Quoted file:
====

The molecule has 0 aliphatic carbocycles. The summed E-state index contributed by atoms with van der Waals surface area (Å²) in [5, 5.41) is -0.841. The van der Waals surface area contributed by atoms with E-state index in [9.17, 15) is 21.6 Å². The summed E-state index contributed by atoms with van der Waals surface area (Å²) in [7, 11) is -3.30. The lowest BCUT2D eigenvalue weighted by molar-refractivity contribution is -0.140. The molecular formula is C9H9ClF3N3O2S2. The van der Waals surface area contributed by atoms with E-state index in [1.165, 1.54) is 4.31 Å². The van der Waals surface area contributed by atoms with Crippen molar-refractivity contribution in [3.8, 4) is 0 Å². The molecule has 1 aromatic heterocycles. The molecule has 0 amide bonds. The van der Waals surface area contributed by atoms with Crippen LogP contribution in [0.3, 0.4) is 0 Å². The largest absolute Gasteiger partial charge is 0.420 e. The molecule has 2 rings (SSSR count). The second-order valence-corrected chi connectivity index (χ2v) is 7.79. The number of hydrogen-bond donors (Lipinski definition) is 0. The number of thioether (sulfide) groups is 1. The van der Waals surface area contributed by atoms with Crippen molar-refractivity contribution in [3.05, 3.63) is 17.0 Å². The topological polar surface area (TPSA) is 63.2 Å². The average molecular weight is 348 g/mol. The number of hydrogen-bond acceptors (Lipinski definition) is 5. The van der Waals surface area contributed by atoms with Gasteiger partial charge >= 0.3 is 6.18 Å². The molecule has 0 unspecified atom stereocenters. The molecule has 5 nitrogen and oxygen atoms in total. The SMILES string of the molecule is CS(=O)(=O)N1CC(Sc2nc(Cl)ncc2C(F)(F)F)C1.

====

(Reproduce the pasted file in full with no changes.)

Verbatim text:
The molecule has 0 aliphatic carbocycles. The summed E-state index contributed by atoms with van der Waals surface area (Å²) in [5, 5.41) is -0.841. The van der Waals surface area contributed by atoms with E-state index in [9.17, 15) is 21.6 Å². The summed E-state index contributed by atoms with van der Waals surface area (Å²) in [7, 11) is -3.30. The lowest BCUT2D eigenvalue weighted by molar-refractivity contribution is -0.140. The molecular formula is C9H9ClF3N3O2S2. The van der Waals surface area contributed by atoms with E-state index in [1.165, 1.54) is 4.31 Å². The van der Waals surface area contributed by atoms with Crippen molar-refractivity contribution in [3.8, 4) is 0 Å². The molecule has 1 aromatic heterocycles. The molecule has 0 amide bonds. The van der Waals surface area contributed by atoms with Crippen LogP contribution in [0.3, 0.4) is 0 Å². The largest absolute Gasteiger partial charge is 0.420 e. The molecule has 2 rings (SSSR count). The second-order valence-corrected chi connectivity index (χ2v) is 7.79. The number of hydrogen-bond donors (Lipinski definition) is 0. The number of thioether (sulfide) groups is 1. The van der Waals surface area contributed by atoms with Crippen molar-refractivity contribution in [3.05, 3.63) is 17.0 Å². The topological polar surface area (TPSA) is 63.2 Å². The average molecular weight is 348 g/mol. The number of hydrogen-bond acceptors (Lipinski definition) is 5. The van der Waals surface area contributed by atoms with Gasteiger partial charge >= 0.3 is 6.18 Å². The molecule has 0 unspecified atom stereocenters. The molecule has 5 nitrogen and oxygen atoms in total. The SMILES string of the molecule is CS(=O)(=O)N1CC(Sc2nc(Cl)ncc2C(F)(F)F)C1.